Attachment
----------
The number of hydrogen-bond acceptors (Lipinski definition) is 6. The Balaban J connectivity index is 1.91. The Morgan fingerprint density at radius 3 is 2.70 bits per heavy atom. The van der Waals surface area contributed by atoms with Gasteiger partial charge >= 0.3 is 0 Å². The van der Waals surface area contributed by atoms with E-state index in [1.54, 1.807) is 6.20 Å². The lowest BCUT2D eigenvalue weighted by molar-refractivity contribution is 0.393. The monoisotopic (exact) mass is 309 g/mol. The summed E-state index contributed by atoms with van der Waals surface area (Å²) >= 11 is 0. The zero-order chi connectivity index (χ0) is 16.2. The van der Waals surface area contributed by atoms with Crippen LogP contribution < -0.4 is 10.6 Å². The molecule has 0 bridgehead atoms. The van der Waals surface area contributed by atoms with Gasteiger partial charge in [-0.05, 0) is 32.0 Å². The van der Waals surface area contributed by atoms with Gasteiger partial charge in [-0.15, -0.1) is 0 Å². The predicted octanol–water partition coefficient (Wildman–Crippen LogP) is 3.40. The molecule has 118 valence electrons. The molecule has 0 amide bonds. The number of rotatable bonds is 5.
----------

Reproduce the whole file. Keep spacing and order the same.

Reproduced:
The number of hydrogen-bond acceptors (Lipinski definition) is 6. The Balaban J connectivity index is 1.91. The Morgan fingerprint density at radius 3 is 2.70 bits per heavy atom. The van der Waals surface area contributed by atoms with Gasteiger partial charge >= 0.3 is 0 Å². The van der Waals surface area contributed by atoms with E-state index in [1.54, 1.807) is 6.20 Å². The lowest BCUT2D eigenvalue weighted by molar-refractivity contribution is 0.393. The monoisotopic (exact) mass is 309 g/mol. The summed E-state index contributed by atoms with van der Waals surface area (Å²) >= 11 is 0. The zero-order chi connectivity index (χ0) is 16.2. The van der Waals surface area contributed by atoms with Crippen LogP contribution < -0.4 is 10.6 Å². The molecule has 0 bridgehead atoms. The van der Waals surface area contributed by atoms with Gasteiger partial charge in [-0.05, 0) is 32.0 Å². The van der Waals surface area contributed by atoms with Gasteiger partial charge in [-0.15, -0.1) is 0 Å². The predicted octanol–water partition coefficient (Wildman–Crippen LogP) is 3.40. The molecule has 118 valence electrons. The molecule has 0 amide bonds. The number of rotatable bonds is 5.